Last Sunday morning I took a walk along the narrow canal in Uppermill, just outside of Oldham and nestling at the foot of the Pennines. The weather was warm and the surrounding countryside a lush green colour as I made my way along the canal bank.
The walk is very popular with locals and there were plenty of people out and about, making the most of the warm dry weather. The little cafe at the side of the canal was doing a brisk trade in “full English breakfasts” and I can confirm that they serve a very good cappuccino.
I came across a number of anglers, sitting and gazing at their floats on top of the water but I have to confess that after trying fishing as a teenager it is not for me, a bit like watching paint dry! Never the less for some it is a family affair as I saw a young boy being schooled in the “angling art” by an enthusiastic father (it take all kinds!).
The canal rises up at Uppermill through numerous locks as it heads towards the Pennines and through the Marsden Tunnel, which, at around 3.5 miles in length is the longest underground canal tunnel in the UK. Eventually you emerge at Tunnel End in Marsden and you are then in West Yorkshire.
It is fair to say that many in Saddleworth and Uppermill have never accepted being moved from West Yorkshire to Greater Manchester when boundary changes took place a good number of years ago. Indeed , they still fly the white rose of Yorkshire in those villages and still consider themselves “Yorkshire folk.” Being a Red Rose Lancastrian myself, I have to tread warily on this subject, particularly as I have lived in Yorkshire for the last thirty eight years………..but still considered an “incomer” by the locals.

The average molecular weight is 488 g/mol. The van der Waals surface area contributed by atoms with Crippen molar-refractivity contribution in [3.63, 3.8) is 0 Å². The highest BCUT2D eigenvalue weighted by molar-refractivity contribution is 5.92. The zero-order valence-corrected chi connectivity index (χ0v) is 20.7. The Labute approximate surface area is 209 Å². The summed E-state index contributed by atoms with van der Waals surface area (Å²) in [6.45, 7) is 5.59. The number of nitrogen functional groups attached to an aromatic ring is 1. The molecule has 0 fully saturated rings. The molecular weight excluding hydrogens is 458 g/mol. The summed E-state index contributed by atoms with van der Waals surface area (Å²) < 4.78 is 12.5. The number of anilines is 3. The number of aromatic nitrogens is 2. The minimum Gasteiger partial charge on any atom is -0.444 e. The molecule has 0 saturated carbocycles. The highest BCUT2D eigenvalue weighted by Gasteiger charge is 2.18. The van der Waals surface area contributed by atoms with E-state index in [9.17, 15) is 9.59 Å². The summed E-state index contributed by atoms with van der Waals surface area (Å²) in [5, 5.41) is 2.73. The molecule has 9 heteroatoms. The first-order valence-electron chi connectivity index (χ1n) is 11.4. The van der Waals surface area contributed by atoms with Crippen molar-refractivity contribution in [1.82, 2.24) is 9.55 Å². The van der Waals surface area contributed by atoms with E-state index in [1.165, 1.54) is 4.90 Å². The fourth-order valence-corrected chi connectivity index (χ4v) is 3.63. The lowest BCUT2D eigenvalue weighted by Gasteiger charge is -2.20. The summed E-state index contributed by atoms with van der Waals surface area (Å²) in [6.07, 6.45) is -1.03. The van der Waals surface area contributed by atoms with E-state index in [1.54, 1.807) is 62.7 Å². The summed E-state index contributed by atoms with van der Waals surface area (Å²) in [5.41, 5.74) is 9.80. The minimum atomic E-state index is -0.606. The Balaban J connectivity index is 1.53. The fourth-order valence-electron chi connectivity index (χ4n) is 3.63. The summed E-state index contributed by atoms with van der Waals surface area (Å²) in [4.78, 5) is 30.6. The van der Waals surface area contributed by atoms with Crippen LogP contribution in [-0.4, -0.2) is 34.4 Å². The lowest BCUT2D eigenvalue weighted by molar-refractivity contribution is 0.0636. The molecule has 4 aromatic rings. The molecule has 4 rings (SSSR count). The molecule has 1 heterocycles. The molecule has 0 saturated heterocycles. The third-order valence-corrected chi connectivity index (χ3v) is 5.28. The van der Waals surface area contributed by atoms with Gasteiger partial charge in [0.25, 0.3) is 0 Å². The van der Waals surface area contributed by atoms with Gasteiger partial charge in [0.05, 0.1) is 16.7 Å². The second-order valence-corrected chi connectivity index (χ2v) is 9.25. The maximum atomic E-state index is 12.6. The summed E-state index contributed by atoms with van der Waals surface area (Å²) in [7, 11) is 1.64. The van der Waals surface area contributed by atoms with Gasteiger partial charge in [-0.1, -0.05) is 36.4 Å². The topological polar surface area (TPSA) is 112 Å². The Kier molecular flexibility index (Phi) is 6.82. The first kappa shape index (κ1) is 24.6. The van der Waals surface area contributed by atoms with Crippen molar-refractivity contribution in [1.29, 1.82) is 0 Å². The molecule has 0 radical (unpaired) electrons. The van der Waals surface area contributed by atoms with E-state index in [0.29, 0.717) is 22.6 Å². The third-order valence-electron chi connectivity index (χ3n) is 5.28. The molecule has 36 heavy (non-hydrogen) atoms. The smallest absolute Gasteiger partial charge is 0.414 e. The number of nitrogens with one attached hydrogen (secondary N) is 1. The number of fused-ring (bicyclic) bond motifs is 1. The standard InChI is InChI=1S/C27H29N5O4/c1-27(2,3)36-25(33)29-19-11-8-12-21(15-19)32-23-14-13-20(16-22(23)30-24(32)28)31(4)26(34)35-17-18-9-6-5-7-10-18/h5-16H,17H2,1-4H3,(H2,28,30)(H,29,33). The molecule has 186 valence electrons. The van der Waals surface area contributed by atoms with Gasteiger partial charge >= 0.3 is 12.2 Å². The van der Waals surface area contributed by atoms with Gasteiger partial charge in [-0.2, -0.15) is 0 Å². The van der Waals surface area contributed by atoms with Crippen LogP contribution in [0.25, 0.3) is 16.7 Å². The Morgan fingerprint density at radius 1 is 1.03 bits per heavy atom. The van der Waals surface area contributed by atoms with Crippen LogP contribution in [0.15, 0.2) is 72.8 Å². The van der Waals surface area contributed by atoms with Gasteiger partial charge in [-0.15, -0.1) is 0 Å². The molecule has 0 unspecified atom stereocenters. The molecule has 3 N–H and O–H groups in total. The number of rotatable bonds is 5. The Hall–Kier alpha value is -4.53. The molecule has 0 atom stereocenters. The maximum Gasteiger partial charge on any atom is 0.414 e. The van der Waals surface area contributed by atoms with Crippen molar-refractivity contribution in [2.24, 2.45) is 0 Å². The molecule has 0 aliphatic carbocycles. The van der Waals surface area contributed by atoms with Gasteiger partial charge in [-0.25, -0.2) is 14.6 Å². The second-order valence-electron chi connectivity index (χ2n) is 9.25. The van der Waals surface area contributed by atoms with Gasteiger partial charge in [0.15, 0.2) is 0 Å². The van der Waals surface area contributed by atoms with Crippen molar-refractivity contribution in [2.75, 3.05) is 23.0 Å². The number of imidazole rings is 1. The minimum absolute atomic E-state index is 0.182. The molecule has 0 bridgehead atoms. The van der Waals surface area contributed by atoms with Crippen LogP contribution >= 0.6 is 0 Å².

As I approached one of the locks I saw a lady opening it and her husband guiding the narrow boat into it. As he approached I wishes him a “good morning” and he responded with a smile and an accented “good morning.” I thought I detected a Scandinavian accent but he smiled and said “we are from Bremen in Germany and we have come to spend six months travelling the canals of the UK. They had started in Northamptonshire and were heading for Leeds, then over to Liverpool and then back to Daventry. I wished them well and continued my walk along the canal.
Dotted alongside the canal are empty shells of old industrial buildings, possibly textile mills, that are a reminder of the areas industrial past and how important the canal had been to the prosperity of the area many years ago. But as you look up, your eye is drawn to the rising Pennine hills that separate the two counties and it is difficult to believe at times you are only a few miles from the centre of a gritty northern town, and not the prettiest by any means!
So, anyone wanting to while away a couple of hours, take some exercise, see some of our industrial heritage and get a good coffee, then take a walk along the canal at Uppermill, it will not disappoint.